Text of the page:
“God help you,” her father says, when Ilze Berzins leaves Canada for a new life in Latvia.
She has been raised on her mother’s nostalgic stories of an idyllic rural life in Beki, the farm that was abandoned when her family fled during the Second World War. Berzins was two years old. Now, more than 50 years later, she has come back to test her mother’s dreams. Happy Girl is a memoir of her experiences.
Berzins is determined to make a place for herself. Evicting the drunken louts she finds camped out in her room when she arrives in Rīga, she begins a series of bitter confrontations over housing. Beki, the family homestead, is devastated and unrecognizable after years of Soviet occupation. The tenants there don’t appreciate her sudden appearance. It is clear that their dislike could turn very ugly indeed. Full of energy at the outset, Berzins acquires and loses a series of jobs and apartments in Rīga—and even makes some friends. Eventually, however, the daily struggles of life in Latvia begin to wear on her. Locals are contemptuous of her desire to live there. She is beaten up by a militia man outside her apartment building while neighbours watch; she receives scant attention when she complains to the police. It’s easy, she says, to start drinking in the mornings in Latvia. Alcohol is a necessary cushion between self and reality.
"Kauns! Kauns!" (Shame! Shame!) people yell at her over any misunderstanding and label her "Trakā arzemniece!" (Crazy foreigner) for her eccentricities. Berzins wears leggings, running shoes and baggy sweaters in the street—to the horror of the more formal Latvians. Her colleagues at the Latvian Academy of Art sneer at her methods: she teaches French by singing popular songs, English via "Phantom of the Opera." She refuses to throw her garbage into the trucks like everyone else and leaves it at the curb for someone else to deal with. By her own account, Berzins makes enemies easily. Many of her friendships seem to follow a predictable course of enthusiasm, followed by deterioration, then recrimination.
She is conscious that her expectations are unrealistic: "I just wanted the folks at Beki to disappear. Like they wanted me to disappear. I wanted things to be like they were in my mother’s stories… I wanted impossible things." The myth of Latvia she carries within her is strong. Still, she cannot help but question her mother’s memories of life there: "From early childhood on, we had been brought up on a Latvia that no longer existed, if indeed it ever did exist."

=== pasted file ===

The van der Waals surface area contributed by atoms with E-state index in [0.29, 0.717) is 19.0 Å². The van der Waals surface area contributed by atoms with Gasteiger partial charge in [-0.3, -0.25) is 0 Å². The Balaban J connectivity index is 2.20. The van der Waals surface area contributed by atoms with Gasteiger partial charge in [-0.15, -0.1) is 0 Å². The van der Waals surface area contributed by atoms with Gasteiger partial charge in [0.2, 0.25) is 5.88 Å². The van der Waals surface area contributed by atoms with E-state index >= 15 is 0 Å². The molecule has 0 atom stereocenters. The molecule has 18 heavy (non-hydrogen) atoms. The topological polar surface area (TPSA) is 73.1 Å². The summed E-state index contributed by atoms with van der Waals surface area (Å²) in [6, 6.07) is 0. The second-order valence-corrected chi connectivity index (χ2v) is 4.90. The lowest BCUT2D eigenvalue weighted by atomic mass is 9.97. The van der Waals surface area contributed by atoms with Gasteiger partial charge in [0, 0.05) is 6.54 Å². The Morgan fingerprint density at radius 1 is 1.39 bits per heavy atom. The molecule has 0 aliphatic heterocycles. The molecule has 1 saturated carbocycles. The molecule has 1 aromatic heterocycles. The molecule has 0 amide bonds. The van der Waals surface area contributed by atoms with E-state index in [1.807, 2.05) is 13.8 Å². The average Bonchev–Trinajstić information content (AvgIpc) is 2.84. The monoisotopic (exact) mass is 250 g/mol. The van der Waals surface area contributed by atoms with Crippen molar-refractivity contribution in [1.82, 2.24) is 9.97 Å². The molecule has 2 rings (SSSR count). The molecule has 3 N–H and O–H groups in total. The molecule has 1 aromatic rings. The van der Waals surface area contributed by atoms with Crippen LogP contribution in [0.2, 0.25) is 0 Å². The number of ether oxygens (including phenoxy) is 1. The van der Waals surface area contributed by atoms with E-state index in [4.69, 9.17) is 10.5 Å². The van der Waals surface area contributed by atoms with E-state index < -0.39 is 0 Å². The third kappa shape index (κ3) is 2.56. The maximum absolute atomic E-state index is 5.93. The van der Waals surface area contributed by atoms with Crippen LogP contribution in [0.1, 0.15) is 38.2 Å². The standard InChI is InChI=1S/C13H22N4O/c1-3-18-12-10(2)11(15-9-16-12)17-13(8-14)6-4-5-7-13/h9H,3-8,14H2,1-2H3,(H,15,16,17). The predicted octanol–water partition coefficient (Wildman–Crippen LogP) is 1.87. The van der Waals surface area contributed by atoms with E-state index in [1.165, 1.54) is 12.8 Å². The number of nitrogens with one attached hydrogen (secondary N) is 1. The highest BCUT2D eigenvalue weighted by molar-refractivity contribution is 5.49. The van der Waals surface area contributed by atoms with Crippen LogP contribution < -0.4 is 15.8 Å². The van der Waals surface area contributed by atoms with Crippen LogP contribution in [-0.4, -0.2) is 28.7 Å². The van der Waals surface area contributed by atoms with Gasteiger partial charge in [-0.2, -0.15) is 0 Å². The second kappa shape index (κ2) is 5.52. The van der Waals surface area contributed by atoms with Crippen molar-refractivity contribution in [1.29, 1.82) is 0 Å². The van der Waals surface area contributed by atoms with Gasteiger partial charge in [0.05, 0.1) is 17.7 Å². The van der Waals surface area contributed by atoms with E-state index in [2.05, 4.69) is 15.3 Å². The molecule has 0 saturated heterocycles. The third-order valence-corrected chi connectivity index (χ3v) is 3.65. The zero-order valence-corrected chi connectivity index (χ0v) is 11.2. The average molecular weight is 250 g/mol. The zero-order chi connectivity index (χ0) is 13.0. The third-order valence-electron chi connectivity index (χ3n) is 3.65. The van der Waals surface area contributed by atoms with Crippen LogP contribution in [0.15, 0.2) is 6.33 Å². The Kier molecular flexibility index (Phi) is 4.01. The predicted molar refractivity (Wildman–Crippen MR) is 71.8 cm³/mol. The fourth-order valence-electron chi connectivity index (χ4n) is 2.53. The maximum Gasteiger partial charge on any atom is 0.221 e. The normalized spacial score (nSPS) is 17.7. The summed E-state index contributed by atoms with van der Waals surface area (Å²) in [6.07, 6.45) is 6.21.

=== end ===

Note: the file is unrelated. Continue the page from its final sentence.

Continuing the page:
The Latvia she discovers is rife with government and police corruption. Organized crime flourishes. Bribery and sexual harrassment are endemic. The Hare Krishna in Rīga don’t dance or sing in parks; they are too busy feeding the poor who line up outside their temple. Beggars and pensioners hold placards telling of their plight, and the prostitutes on Marijas Street ply their trade with feet wrapped in newspapers. Meanwhile, mafiosi in leather jackets talk on cell phones in expensive restaurants.
"Neņem galvā," the Latvians say. Don’t let it get to you; literally, don’t take it into your head.
Berzins goes to Latvia expecting reunion, completion; instead she encounters incivility, hatred and violence. Nevertheless, she does experience moments of pure joy, usually in the fields of Beki. When she finally gives up her dream of living there and decides to return to Canada, her disappointment and sense of failure drive her to the very edge of herself.
The result of her disillusion is a funny, lively, painful book, somewhat marred by typographical errors and minimal editing. It is a book written in anger. Berzins, along with a whole expatriate generation, was promised a fairytale Latvia that only needed independence to exist again. The promise is still unfulfilled.
(Editor’s note: This article originally appeared on the SVEIKS.com site.)
Halifax, Nova Scotia: Albert Street Press, 1997
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